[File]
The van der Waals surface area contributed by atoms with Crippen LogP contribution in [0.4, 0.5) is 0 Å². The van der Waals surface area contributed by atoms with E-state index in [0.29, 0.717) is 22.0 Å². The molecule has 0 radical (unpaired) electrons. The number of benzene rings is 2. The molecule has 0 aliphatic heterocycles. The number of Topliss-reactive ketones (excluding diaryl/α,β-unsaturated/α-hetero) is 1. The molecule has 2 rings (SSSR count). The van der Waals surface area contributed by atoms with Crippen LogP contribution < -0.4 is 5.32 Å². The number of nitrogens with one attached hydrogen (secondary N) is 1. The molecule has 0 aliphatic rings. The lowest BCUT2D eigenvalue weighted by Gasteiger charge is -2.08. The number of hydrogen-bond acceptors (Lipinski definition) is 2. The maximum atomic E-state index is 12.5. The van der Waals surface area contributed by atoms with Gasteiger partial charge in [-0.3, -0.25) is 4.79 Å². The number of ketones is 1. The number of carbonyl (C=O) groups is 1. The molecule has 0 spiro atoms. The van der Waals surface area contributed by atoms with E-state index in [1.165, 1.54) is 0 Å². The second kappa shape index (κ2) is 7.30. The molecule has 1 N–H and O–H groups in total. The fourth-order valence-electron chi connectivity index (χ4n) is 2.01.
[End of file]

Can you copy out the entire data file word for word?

The van der Waals surface area contributed by atoms with Crippen LogP contribution in [0.4, 0.5) is 0 Å². The van der Waals surface area contributed by atoms with E-state index in [0.29, 0.717) is 22.0 Å². The molecule has 0 radical (unpaired) electrons. The number of benzene rings is 2. The molecule has 0 aliphatic heterocycles. The number of Topliss-reactive ketones (excluding diaryl/α,β-unsaturated/α-hetero) is 1. The molecule has 2 rings (SSSR count). The van der Waals surface area contributed by atoms with Crippen LogP contribution < -0.4 is 5.32 Å². The number of nitrogens with one attached hydrogen (secondary N) is 1. The molecule has 0 aliphatic rings. The lowest BCUT2D eigenvalue weighted by Gasteiger charge is -2.08. The number of hydrogen-bond acceptors (Lipinski definition) is 2. The maximum atomic E-state index is 12.5. The van der Waals surface area contributed by atoms with Gasteiger partial charge in [-0.3, -0.25) is 4.79 Å². The number of ketones is 1. The number of carbonyl (C=O) groups is 1. The molecule has 0 spiro atoms. The van der Waals surface area contributed by atoms with E-state index in [1.165, 1.54) is 0 Å². The second kappa shape index (κ2) is 7.30. The molecule has 1 N–H and O–H groups in total. The fourth-order valence-electron chi connectivity index (χ4n) is 2.01.